Summary: A worker for Intel had an accepted occupational disease claim for bilateral forearm and hand tenosynovitis. Her claim was closed and she received vocational assistance through an authorized training program. During that 17-month period, Intel paid temporary disability compensation. After the claim was closed, the claims administrator accepted the additional condition of overuse syndrome and tendonitis. Intel authorized a second authorized training program for the worker. Intel did not pay temporary disability compensation while the worker participated in the second authorized training program, contending that she exhausted her statutory eligibility for such benefits during her first authorized training program. The Oregon Court of Appeals held that the worker was entitled to a new period of temporary disability compensation.
One statute states that workers who participate in vocational training are eligible to receive temporary disability compensation. Another sets a maximum period of 16 months for the receipt of such benefits, which can be extended to a maximum of 21 months by the insurer or self-insured employer. The worker argued that the limitation applied to each period of vocational training, while Intel asserted that the limitation applied during the life of a claim.
In concluding that the worker was entitled to training-related temporary disability compensation, the court pointed out that nothing prevents a worker from becoming eligible to receive such compensation more than once. Also, the limits on the payment of training-related temporary disability compensation apply only after a worker becomes eligible for those benefits. The court found that if a worker becomes eligible to receive training-related benefits more than once, the limitations apply separately to each of those periods of eligibility.
Maintenance Worker Fails to Prove Infection Was Contracted at Work
Connolly v. Covanta Energy Corp., No. 518493 (N.Y. App. Div. 12/31/14)
Ruling: The New York Supreme Court, Appellate Division reversed a ruling that a maintenance worker sustained a causally related occupational disease in the form of allergic bronchopulmonary aspergillosis caused by the inhalation of the aspergillus fungus. The worker failed to demonstrate that his contraction of the infection was attributable to a distinctive aspect of his job.
What it means: Where an injured worker’s respiratory condition is attributable to his exposure to aspergillus fungus, the worker has failed to prove he sustained a causally related occupational disease when the evidence establishes that he could have been exposed to the fungus anywhere at any time and, to the extent the mold may have been present in his work environment, it is not a condition specific to his job.
Summary: For 23 years, the claimant worked at a garbage recycling and energy production facility owned by Covanta Energy Corporation. During this time, he worked as a maintenance mechanic, as well as a maintenance planner, and frequented all areas of the plant, including the boiler house where the garbage was burned and the cooling tower where water was circulated to cool the equipment. In December 2010, the worker coughed up blood and, following a lung biopsy in March 2011, he was diagnosed with allergic bronchopulmonary aspergillosis. This condition developed as a result of his exposure to the aspergillus fungus, a type of mold.
The worker applied for workers’ compensation benefits claiming that he sustained an occupational disease by his inhalation of fungus and mold at work. Covanta argued that the medical evidence did not establish a causal relationship between his condition and his employment. New York law defines an occupational disease as “a disease resulting from the nature of employment and contracted therein.” In order to demonstrate that a condition is compensable as an occupational disease, an injured worker must “establish a recognizable link between his condition and a distinctive feature of his occupation through the submission of competent medical evidence.”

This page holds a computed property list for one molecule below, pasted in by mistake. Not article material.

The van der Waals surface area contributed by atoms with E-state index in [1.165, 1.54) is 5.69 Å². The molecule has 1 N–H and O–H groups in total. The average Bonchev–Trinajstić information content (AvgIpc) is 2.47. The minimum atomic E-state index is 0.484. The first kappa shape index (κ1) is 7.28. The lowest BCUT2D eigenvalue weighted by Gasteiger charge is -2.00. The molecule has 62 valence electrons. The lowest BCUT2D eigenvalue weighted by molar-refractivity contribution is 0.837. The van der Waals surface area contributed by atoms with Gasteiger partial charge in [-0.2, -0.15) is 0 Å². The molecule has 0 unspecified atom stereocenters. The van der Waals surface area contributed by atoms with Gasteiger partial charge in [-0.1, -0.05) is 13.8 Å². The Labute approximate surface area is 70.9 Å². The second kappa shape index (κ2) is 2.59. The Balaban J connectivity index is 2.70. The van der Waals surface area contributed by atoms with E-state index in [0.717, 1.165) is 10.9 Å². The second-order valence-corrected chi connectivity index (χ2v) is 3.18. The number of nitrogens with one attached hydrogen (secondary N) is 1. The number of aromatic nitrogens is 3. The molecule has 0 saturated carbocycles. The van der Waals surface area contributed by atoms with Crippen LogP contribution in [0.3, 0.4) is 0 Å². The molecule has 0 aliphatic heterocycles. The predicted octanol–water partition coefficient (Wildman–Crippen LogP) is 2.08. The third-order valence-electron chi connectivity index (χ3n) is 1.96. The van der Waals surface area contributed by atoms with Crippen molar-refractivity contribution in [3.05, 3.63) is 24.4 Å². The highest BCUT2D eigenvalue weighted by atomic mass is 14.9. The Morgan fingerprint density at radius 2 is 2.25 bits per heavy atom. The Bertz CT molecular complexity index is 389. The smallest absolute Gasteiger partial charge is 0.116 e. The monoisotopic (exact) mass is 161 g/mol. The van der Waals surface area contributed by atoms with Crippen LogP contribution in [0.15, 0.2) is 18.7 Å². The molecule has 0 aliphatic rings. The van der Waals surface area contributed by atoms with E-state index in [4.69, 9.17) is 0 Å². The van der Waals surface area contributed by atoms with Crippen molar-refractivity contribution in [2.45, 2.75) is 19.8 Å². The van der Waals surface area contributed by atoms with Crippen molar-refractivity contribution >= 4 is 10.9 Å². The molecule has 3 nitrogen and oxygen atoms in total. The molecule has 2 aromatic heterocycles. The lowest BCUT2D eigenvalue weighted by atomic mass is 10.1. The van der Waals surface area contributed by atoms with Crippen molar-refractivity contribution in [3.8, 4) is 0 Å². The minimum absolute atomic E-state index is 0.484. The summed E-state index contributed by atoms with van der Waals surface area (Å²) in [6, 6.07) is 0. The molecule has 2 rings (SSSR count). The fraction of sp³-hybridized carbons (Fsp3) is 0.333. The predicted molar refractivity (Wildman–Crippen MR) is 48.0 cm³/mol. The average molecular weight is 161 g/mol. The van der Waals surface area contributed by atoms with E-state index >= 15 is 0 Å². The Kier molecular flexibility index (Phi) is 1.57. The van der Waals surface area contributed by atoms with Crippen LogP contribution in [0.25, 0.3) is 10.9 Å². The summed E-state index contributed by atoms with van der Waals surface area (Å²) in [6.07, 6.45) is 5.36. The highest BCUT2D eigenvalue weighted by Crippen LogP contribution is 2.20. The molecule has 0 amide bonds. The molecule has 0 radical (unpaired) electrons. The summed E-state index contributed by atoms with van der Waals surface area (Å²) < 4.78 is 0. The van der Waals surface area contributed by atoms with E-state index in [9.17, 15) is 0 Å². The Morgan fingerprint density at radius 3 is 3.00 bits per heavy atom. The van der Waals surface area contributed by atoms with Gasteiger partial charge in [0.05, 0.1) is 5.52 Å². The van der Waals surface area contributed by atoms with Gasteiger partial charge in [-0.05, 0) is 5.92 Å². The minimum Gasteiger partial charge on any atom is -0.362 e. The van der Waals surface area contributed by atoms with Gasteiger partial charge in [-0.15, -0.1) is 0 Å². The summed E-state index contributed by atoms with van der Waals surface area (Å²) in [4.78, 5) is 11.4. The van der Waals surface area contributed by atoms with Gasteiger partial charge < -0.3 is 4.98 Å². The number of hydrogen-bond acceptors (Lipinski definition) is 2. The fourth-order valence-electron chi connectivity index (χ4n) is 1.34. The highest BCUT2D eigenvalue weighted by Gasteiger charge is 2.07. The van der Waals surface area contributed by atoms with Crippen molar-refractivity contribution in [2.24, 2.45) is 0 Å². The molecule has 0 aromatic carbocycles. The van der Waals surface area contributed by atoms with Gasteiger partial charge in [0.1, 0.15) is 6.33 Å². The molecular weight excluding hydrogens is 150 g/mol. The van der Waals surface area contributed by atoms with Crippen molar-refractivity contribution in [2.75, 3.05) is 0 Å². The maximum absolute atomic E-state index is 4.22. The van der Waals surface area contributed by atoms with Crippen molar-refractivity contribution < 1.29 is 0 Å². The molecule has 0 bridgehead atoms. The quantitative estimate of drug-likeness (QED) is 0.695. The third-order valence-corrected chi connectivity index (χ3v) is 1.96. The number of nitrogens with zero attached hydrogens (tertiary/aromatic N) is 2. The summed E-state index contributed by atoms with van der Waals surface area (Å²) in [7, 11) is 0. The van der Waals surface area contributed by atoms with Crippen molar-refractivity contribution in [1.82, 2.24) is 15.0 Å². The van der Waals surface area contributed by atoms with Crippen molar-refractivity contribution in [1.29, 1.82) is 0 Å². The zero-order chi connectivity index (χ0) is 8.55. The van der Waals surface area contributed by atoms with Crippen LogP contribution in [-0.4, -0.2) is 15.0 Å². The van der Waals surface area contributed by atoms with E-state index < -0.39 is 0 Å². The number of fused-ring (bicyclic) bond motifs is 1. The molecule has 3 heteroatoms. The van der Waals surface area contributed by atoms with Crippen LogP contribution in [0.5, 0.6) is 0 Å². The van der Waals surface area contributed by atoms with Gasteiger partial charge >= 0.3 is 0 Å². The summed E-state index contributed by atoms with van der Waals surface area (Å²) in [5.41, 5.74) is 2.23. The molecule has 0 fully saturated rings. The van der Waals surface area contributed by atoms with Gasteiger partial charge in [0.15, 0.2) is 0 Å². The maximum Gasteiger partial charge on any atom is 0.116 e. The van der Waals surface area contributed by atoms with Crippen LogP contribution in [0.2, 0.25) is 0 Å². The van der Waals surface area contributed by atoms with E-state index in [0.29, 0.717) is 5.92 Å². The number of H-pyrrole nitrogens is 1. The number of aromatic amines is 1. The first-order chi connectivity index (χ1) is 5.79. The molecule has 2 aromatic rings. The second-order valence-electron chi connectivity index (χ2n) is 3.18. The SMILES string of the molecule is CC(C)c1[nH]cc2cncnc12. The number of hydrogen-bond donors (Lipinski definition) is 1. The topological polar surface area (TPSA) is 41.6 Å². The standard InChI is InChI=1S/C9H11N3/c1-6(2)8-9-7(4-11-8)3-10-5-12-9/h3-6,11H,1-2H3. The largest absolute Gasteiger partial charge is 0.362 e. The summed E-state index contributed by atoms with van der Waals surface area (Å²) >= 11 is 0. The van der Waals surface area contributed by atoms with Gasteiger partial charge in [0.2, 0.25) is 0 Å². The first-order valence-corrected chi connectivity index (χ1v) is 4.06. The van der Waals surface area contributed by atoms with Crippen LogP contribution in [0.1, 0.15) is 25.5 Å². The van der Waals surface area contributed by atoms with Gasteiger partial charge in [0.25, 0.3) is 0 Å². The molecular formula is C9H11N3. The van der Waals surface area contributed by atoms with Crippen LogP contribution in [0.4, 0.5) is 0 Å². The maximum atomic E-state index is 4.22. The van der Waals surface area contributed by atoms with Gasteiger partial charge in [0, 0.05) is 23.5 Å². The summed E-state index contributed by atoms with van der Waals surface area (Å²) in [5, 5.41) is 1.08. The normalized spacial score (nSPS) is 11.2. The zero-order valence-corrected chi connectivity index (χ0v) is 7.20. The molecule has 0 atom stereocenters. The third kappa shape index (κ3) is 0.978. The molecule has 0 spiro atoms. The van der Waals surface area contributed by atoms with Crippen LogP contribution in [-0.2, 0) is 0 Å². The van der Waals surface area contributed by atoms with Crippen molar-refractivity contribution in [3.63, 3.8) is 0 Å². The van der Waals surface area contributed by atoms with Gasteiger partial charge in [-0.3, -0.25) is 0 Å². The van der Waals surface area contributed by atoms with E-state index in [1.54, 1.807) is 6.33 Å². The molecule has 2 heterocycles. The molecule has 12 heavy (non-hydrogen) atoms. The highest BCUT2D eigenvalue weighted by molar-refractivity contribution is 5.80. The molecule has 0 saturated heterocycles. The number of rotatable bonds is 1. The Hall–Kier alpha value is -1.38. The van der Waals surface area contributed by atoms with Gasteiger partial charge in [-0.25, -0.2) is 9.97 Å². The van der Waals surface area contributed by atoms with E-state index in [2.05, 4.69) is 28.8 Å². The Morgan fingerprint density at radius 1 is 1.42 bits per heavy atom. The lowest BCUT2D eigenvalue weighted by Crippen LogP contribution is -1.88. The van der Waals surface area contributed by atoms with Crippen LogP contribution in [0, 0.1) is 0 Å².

The worker maintained that he was exposed to the aspergillus fungus while working in the facility’s cooling tower, where he observed green plant life growing, and also in the boiler house, where there was decomposing garbage. His treating pulmonologist opined that his respiratory condition was causally related to his exposure to the aspergillus fungus at work. The doctor acknowledged, however, that the aspergillus fungus is a common source of pulmonary problems and can be found almost anywhere and, further, that he was unable to pinpoint exactly where or when the worker’s exposure occurred, or that it was definitely at Covanta’s plant.
In contrast, a pulmonary specialist who conducted an independent medical examination based upon a review of the worker’s medical records opined that his respiratory condition was not causally related to his employment. Because the aspergillus fungus is ubiquitous and is found in soil everywhere, the IME doctor testified, the worker could have been exposed in an industrial setting or at home in his own backyard. The IME doctor further indicated that it could not be determined exactly when the worker was exposed or, given his clinical history, the date of onset of the disease.
The court concluded that the worker did not demonstrate that his contraction of allergic bronchopulmonary aspergillosis was attributable to a distinctive aspect of his job as a maintenance mechanic or planner. “Given the commonality of the aspergillus fungus, as acknowledged by both medical experts, [the worker] could have been exposed to it anywhere at any time,” the court said. Moreover, to the extent that the mold may have been present in the worker’s work environment, it was not a condition specific to his job. Consequently, the evidence was insufficient to establish that he sustained an occupational disease.